Life Tasks Critical to Identity Formation

Posted by: Jeffrey Landine on April 7, 2011 4:09 pm

By: Jeff Landine and John Stewart

It is generally accepted that a stable identity is an important precursor to effective career decision-making.  The importance of self-knowledge to the career decision-making process has been recognized since Frank Parson’s 1909 statement, and forms a key foundational element in just about every model of career development and/or choice being used today. In the next few weeks we will address the role of identity and how it impacts career development and/or decision-making for young Canadian adults.

Identity can be viewed as developing and existing in different domains within the self-system.  Current notions suggest that the different dimensions of human development including physical, cognitive, social/emotional, moral, spiritual and vocational, all play some part in identity formation.  Skorikov and Vondracek (1998) expanded on the distinct role that vocational identity plays in the overall development of self-system.  Despite the possibility that different domains of identity exist, there are commonalities in the dynamics by which identity forms.  Grotevant, Thorbecke and Meyer (1982) point to the importance of exploration, making commitments, crises in interpersonal relationships, and interactions in social and work-related realms as key factors in identity formation.

Entrance into the world of work provides important feedback regarding one’s skills, interests and capacities, as well as providing clear indications of what one cannot do or does not like.  The life tasks of separating from one’s family, entering into long-term relationships, and developing values and meaningful life goals forces individuals to consider who they are, both psychologically and socially.  With the trend toward students staying in university longer, putting off entrance into the work world, and leaving their parent’s home, together with establishing long-term relationships, it could be hypothesized that the mechanisms of stable identity development extend later in life than was previously theorized.  These “crises” may often occur after vocational identity has been foreclosed (Marcia, 1966), resulting in unrealistic or ill-informed career decisions.

In the current consumer-driven approach to education, much pressure is placed on graduating high school students to make vocational decisions that have implications for the rest of their lives.  Perhaps the pressure from parents and educators for young adults to commit to the “perfect” career choice may foreclose the opportunity to learn from such experiences as exploring options, making difficult decisions, developing new interpersonal relationships, and learning from mistakes, and the contribution these make to identity formation.  Instead, more emphasis should be placed on helping young adults with understanding the role these life experiences play in forming a stable identity.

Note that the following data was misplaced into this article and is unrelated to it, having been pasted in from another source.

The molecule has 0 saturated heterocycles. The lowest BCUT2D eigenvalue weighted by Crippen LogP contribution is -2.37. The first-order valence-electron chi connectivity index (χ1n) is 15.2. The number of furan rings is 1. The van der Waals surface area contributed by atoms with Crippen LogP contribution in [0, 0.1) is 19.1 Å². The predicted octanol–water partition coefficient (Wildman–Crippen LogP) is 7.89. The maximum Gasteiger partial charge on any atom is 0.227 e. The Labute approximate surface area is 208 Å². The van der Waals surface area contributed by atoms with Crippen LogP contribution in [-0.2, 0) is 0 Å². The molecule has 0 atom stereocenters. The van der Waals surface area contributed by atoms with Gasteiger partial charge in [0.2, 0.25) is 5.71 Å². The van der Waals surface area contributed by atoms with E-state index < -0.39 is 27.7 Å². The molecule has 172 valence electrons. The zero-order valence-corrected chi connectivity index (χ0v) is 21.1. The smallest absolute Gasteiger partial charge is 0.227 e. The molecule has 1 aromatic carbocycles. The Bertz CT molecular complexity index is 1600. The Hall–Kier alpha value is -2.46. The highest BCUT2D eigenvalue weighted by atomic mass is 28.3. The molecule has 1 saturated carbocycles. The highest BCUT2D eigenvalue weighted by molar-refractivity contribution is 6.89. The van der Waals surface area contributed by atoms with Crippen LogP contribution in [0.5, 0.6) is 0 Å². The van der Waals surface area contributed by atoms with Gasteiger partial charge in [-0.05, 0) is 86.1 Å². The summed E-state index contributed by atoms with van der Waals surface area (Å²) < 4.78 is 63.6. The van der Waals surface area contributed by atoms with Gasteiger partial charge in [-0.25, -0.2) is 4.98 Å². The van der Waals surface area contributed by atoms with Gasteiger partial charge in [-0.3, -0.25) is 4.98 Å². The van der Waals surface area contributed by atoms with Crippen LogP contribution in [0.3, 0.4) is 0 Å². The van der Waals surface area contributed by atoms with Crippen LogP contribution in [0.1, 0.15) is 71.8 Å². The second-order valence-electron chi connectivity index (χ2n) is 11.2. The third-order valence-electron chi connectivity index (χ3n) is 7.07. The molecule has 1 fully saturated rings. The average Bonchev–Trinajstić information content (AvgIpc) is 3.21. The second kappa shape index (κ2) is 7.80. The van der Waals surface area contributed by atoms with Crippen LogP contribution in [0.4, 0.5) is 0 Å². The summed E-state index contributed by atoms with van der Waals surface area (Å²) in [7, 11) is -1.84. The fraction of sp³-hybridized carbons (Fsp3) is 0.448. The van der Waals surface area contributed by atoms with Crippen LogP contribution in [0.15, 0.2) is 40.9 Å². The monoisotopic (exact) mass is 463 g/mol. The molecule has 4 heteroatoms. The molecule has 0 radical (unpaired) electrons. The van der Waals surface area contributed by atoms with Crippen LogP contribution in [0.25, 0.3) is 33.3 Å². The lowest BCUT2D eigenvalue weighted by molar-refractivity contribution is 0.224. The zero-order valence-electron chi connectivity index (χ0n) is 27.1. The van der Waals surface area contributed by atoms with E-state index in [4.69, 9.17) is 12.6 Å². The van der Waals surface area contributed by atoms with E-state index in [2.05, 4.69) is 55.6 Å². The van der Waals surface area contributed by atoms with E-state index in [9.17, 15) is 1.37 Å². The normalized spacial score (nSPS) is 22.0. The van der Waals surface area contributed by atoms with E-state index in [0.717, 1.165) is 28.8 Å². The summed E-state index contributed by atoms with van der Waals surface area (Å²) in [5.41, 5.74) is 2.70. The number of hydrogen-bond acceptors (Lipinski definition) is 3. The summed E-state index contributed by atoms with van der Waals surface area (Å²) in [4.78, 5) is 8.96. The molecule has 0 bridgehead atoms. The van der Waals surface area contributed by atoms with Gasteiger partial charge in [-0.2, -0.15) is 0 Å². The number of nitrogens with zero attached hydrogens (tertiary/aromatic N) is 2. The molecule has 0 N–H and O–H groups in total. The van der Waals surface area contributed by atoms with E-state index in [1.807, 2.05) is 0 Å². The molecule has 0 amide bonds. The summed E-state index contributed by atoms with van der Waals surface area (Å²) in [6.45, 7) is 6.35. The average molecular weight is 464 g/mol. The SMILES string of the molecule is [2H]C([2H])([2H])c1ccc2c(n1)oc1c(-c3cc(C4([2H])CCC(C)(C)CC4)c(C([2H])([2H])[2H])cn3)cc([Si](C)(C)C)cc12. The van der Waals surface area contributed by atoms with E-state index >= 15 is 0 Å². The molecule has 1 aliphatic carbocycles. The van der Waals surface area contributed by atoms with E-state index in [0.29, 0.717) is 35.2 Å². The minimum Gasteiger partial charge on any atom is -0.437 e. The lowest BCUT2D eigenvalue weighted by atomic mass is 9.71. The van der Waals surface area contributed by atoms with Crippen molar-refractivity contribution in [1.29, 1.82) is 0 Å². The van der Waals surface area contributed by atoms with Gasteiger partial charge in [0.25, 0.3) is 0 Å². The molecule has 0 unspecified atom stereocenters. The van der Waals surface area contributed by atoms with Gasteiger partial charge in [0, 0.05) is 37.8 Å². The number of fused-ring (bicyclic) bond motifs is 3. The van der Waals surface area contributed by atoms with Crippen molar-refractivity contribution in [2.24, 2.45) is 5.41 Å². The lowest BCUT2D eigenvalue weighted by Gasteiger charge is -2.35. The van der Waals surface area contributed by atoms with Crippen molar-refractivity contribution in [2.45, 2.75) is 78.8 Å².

Grotevant, H. D., Thorbecke, W. L., & Meyer, M. L. (1982). An extension of Marcia’s Identity Status Interview into the interpersonal domain. Journal of Youth and Adolescence, 11, 33-47.

Marcia, J. E. (1966). Development and validation of ego-identity status. Journal of Personality and Social Psychology, 35, 118–133.


Skorikov, V., & Vondracek, F. W. (1998). Vocational identity development: Its relationship to identity domains and to overall identity development. Journal of Career Assessment, 6(1), 13-35.

*The views expressed by our authors are personal opinions and do not necessarily reflect the views of the CCPA

3 comments on “Life Tasks Critical to Identity Formation”

  1. To the admin, You always provide in-depth analysis and understanding.

  2. Jeff Landine says:

    Hey Mark, I worked with Charles Chen at OISE/UT while completing my doctorate and came in contact with the idea of planned happenstance through him. I checked out the website you provided and found it quite interesting – the study referred to was very cool. it got me thinking about some other variables that could be related to the “I’m lucky” perspective. It seems to me that these people could also be seen as confident and lacking anxiety. From my experience, a perceived lack of confidence and anxiety can both also create a tendency to focus too much on details rather than being open to the experience. The students I have worked with who seem to benefit the most from career counselling typically are those who are confident and because of that confidence do just what you suggest – they are open to making connections with people and seeing how they can fit into an organization, believing that they can do the job. This brings to mind a concept brought to my attention by my co-author a few years ago. The people who can live with positive uncertainty – a state of being where the outcome is uncertain but the individual maintains a purposeful attitude of doing all that they can while waiting for resolution – typically are more able to see opportunities and possibilities also. Maybe these new and exciting views on career development should become the subject of a future post. Thanks for adding to this subject and stimulating my thinking.

  3. Thanks Jeff and John for these important insights. With respect to “Grotevant, Thorbecke and Meyer (1982) point to the importance of exploration…” it’s active exploration without getting mired in the expectations of career goals that yields effective results. One can lure luck out of hiding. How? From “planned happenstance” first put forward in 1999 by Mitchell, Levin, Krumboltz, to gleaning the life lessons from this recent 2011 insightful blog post about how to be lucky

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